North County considers paving own path on animal shelter



Update (Sept. 12, 10:30 a.m.): At a Sept. 7 meeting, the Paso Robles City Council voted to ask SLO County  to "postpone its decision to proceed with a new animal shelter, in order to give the City adequate time to work with the City of Atascadero on the feasibility of a north County animal shelter," a Paso press release stated.

Earlier this year, San Luis Obispo County's seven cities signed an agreement with the County Health Department to collectively pay for the construction of a $14 million animal shelter off Highway 1.

Now, the two cities facing the biggest chunk of that bill, with the greatest demand for animal sheltering services, are getting cold feet about the arrangement.

SHELTER DILEMMA Facing $4.4 million in costs to help SLO County construct a new animal shelter, the cities of Paso Robles and Atascadero are mulling building their own facility in North County. - FILE PHOTO BY JAYSON MELLOM
  • File Photo By Jayson Mellom
  • SHELTER DILEMMA Facing $4.4 million in costs to help SLO County construct a new animal shelter, the cities of Paso Robles and Atascadero are mulling building their own facility in North County.

Paso Robles and Atascadero are in the midst of exploring the viability of building their own animal shelter in North County, and in turn pulling out of the financing agreement with SLO County.

While the two cities "above the grade" have historically contracted with the county for animal sheltering services (which state law requires be provided), Paso and Atascadero's estimated $4.4 million share of the new shelter has city officials searching for a less expensive alternative.

"We're not satisfied at all with the costs," Charles Bourbeau, an Atascadero City Council member, told New Times on Sept. 5. "The increased cost that we're looking at annually is more than the cost of hiring an additional police officer or fire fighter—considerably more. We've got to look at how those costs can be cut."

The topic is on the Paso Robles City Council's Sept. 7 agenda, and the council may decide to direct its staff to begin a search for an interested nonprofit or for-profit operator of a North County shelter. The City Council could also decide not to pursue the alternative and stay with the county.

According to a Paso city staff report, an animal shelter for North County could pan out as less costly to the cities, if the communities are willing to accept a "lower level of service" at the shelter. That could include "restricting the type of animals that could be accepted," among other service reductions.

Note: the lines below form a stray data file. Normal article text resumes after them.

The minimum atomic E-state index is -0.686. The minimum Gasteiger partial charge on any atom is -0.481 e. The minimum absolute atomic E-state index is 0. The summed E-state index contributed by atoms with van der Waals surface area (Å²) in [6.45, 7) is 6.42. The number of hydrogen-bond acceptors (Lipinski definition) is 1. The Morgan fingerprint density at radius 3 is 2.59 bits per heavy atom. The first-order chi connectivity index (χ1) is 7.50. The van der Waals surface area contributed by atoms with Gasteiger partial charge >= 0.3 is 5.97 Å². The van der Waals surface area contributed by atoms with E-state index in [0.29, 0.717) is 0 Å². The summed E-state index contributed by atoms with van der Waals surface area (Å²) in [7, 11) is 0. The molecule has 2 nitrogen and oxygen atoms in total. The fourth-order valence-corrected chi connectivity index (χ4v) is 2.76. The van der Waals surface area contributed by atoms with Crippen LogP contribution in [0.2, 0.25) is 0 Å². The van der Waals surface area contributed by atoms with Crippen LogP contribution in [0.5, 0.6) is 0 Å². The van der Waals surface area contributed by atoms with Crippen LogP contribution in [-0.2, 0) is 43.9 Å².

"A majority of residents in some areas believe that unclaimed dogs should be sheltered locally as long as it takes to be adopted; others are willing to follow other practices, many of which can reduce costs to the community," the staff report reads.

City officials in Paso Robles could not be reached by New Times for further comment.

Atascadero officials said its City Council would not discuss the issue in a public meeting again until a proposal for an alternative shelter progressed further.

Between 2013 and 2016, Paso and Atascadero sent the most stray animals to the county animal shelter out of the county's cities, accounting for 33 percent of the shelter's total intake in that time period. Stray and feral cats, in particular, have been an issue for North County, according to animal services organizations.

If Paso and Atascadero pulled out of the county's agreement, they'd be responsible for the already incurred costs of the future county shelter, which is still in design and planning phases. The county would then have to redesign its shelter to account for the fewer animals coming from North County cities.

"The facility would shrink in size," said county Assistant Administrative Officer Guy Savage.

Its costs would shift onto the county and remaining participating cities.

Savage added that he believed Paso and Atascadero would be better off financially by contracting with the county—if they wanted to provide a high level animal sheltering service.

"If you compare similar levels of service, I believe you'd quickly find that staying with the county makes a lot more financial sense," he said.

Bourbeau, the Atascadero councilman, said the cities would be wise to explore a lower-service shelter in North County if it translated to a significantly lower cost.

"It's sure as heck worth investigating," Bourbeau said. "We owe that to our citizens who are frankly forgoing other services if we stick to the county's arrangement." Δ


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